Emily Cook Dyches, a beautiful woman, wife, and mother of five, passed away February 2016 from circumstances related to severe postpartum depression.
Emily’s family has started The Emily Effect Foundation as a way to: 1) help increase awareness and diagnosis of postnatal mood disorders; 2) help improve the availability and quality of treatment; and 3) help end the stigma by allowing women to share their own stories. In honor of Emily, today I am sharing my story, my Letter of Light.
Left: Me in the middle of battling PPD. Right: Me two years later. The eyes tell the story. What a difference!
In honor of Emily Cook Dyches, today I am sharing the story of my battle with postpartum depression. In so many ways, Emily’s story is my story. Emily and I went to the same college. She would have turned 40 this year. Like Emily, I once climbed out of a car in the middle of moving traffic.
This is my story.
(You can read other stories of women with ppd on The Emily Effect Website Letters of Light.)
I struggled with episodes of postpartum depression for six years before I realized that I had something more than a serious case of incompetence. I believed that I was weaker than other women and that I lacked the ability to cope with the normal stresses of life and motherhood.
For example, one day my toddler pulled a jar of peaches off the pantry shelf scattering broken glass and peach juice across my kitchen tile. It completely overwhelmed me. I locked my kids in their rooms so they wouldn’t step on sharp glass, but I couldn’t face the kitchen. I cleaned out the bottom shelf of my linen closet and hid there in the blackness, shaking and cold. I prayed my husband wouldn’t come home for lunch and see me like that. I felt weak, broken, humiliated, and completely ashamed of myself.
There were other episodes: trying to cut myself in the shower, slapping my husband in the face, climbing out of our family car in the middle of moving traffic, leaving the house after midnight while everyone else was sleeping and driving all night.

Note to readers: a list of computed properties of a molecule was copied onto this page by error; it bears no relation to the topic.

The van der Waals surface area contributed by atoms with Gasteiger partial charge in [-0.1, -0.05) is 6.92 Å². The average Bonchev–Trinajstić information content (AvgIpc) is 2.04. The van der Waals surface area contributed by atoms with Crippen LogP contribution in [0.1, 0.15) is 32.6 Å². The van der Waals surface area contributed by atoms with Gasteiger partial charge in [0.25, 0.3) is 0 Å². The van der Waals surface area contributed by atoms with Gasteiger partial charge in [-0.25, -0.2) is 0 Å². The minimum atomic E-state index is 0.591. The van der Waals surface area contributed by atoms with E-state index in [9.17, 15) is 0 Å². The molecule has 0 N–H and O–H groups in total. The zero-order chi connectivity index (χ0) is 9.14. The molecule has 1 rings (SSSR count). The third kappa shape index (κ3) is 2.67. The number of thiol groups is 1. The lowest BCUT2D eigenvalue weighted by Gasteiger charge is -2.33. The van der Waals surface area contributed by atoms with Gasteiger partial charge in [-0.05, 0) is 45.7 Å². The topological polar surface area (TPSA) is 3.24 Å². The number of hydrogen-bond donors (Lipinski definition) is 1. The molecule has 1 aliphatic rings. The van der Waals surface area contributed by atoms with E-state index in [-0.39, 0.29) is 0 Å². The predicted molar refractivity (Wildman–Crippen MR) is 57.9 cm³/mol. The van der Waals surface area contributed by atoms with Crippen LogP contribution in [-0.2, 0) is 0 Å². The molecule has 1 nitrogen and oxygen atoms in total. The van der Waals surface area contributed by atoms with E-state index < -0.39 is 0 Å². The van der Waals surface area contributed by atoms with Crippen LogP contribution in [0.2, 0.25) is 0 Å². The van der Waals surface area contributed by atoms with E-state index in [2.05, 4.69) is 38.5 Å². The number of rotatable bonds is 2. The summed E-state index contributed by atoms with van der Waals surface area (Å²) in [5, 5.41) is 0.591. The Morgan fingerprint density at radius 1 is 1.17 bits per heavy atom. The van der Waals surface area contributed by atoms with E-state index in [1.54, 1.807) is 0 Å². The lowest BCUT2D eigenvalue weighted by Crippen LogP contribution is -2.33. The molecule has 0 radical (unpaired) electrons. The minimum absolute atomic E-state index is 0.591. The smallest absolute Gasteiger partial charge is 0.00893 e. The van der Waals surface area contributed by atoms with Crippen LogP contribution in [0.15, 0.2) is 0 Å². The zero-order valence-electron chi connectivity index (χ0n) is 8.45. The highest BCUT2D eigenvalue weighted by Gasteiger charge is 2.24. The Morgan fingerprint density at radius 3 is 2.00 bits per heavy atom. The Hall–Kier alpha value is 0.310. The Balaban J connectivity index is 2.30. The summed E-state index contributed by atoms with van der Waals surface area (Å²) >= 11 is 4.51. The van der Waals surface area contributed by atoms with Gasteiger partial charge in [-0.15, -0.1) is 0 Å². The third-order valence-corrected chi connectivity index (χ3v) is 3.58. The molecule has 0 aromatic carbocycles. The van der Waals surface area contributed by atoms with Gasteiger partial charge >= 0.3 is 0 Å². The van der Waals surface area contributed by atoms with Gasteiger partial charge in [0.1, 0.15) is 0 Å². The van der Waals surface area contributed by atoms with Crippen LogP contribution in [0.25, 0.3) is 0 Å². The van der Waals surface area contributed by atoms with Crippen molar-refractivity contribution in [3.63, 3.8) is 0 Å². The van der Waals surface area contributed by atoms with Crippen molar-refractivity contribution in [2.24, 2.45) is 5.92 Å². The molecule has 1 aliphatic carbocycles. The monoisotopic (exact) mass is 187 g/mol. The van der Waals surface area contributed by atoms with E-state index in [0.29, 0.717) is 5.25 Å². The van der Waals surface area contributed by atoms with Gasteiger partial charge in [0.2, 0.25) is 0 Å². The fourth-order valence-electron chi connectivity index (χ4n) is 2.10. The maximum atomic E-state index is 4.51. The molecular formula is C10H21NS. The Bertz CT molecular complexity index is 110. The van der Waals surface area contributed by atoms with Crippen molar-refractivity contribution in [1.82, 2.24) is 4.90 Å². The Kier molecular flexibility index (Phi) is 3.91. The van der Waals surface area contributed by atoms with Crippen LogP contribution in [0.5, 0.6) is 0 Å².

There was a constant weight on my chest that made it hard to breath. I couldn’t fall asleep even though my body was weary to the bone. I felt that my world was collapsing in on me. I felt like I wanted to crawl out of my skin. I was constantly consumed with premonitions that I was going to die and leave my kids without their mother. My mind was a barrage of overwhelming thoughts, worries, and feelings of utter worthlessness. I had once been a talented and successful woman, but I believed I had become incompetent and that my life was bad because I wasn’t organized enough, wasn’t spiritual enough, didn’t exercise enough, wasn’t capable enough.
After our fourth baby was born, I found myself on the doorstep of a friend at midnight, in desperate need for help. She made me promise to call my OB’s office the next day. I did, and was prescribed an antidepressant.
I didn’t take the medication. I was suspicious of an “over-the-phone” diagnosis which sounded to me like a “one-size-fits-all” treatment. Plus, a dear friend of mine had recently suffered a horrific reaction to Sertraline with a lot of complications. I was terrified that taking a drug would make my condition even worse.
Not taking medication was one of the best and worst things I’ve ever done. My journey to find natural healing was a crucible of personal discovery through which I learned how much I allowed negative, toxic voices to monologue uncensored in my head. I learned that my body was telling me to slow down and to be more realistic with my expectations. I learned that it’s okay to let people see my imperfections. I learned to open my heart to life and love. I learned to take time to breathe.
After eighteen long months, I finally started taking an antidepressant. The symptom relief was wonderful. I could finally sleep. The constant weight on my chest went away. The muddiness in my head cleared and I was again able to make rational decisions. I felt more like the real me.
My journey through postpartum depression was a defining moment in my life. It was the hardest thing I’ve endured, but I believe it has made me more compassionate, empathetic, grateful, open-hearted, fun-loving, and fearless. My daily dose of prozac gives my body much-needed chemical support.
I tell my story because another woman told her story, and through her story, she saved me.
Porcelain women, carrying the burden of humanity.
When we crack under the weight,
Women come, like elves in the night, and use stories like glue to hold us together.